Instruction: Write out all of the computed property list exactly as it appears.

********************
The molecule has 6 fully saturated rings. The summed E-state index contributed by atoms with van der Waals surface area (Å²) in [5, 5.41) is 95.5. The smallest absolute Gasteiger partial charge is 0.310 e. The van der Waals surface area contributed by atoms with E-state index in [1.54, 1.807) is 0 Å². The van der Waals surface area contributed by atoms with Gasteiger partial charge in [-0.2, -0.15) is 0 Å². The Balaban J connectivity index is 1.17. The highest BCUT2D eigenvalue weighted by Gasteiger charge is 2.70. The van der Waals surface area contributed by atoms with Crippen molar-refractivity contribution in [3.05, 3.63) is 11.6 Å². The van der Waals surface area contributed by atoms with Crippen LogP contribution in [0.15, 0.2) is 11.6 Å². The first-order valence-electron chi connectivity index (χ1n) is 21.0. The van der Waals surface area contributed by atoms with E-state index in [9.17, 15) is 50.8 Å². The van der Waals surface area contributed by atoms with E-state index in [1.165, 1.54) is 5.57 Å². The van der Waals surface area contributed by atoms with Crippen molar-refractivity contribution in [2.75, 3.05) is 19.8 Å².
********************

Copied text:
The molecule has 6 fully saturated rings. The summed E-state index contributed by atoms with van der Waals surface area (Å²) in [5, 5.41) is 95.5. The smallest absolute Gasteiger partial charge is 0.310 e. The van der Waals surface area contributed by atoms with E-state index in [1.54, 1.807) is 0 Å². The van der Waals surface area contributed by atoms with Gasteiger partial charge in [-0.2, -0.15) is 0 Å². The Balaban J connectivity index is 1.17. The highest BCUT2D eigenvalue weighted by Gasteiger charge is 2.70. The van der Waals surface area contributed by atoms with Crippen molar-refractivity contribution in [3.05, 3.63) is 11.6 Å². The van der Waals surface area contributed by atoms with Crippen LogP contribution in [0.15, 0.2) is 11.6 Å². The first-order valence-electron chi connectivity index (χ1n) is 21.0. The van der Waals surface area contributed by atoms with E-state index in [9.17, 15) is 50.8 Å². The van der Waals surface area contributed by atoms with E-state index in [1.165, 1.54) is 5.57 Å². The van der Waals surface area contributed by atoms with Crippen molar-refractivity contribution in [2.75, 3.05) is 19.8 Å².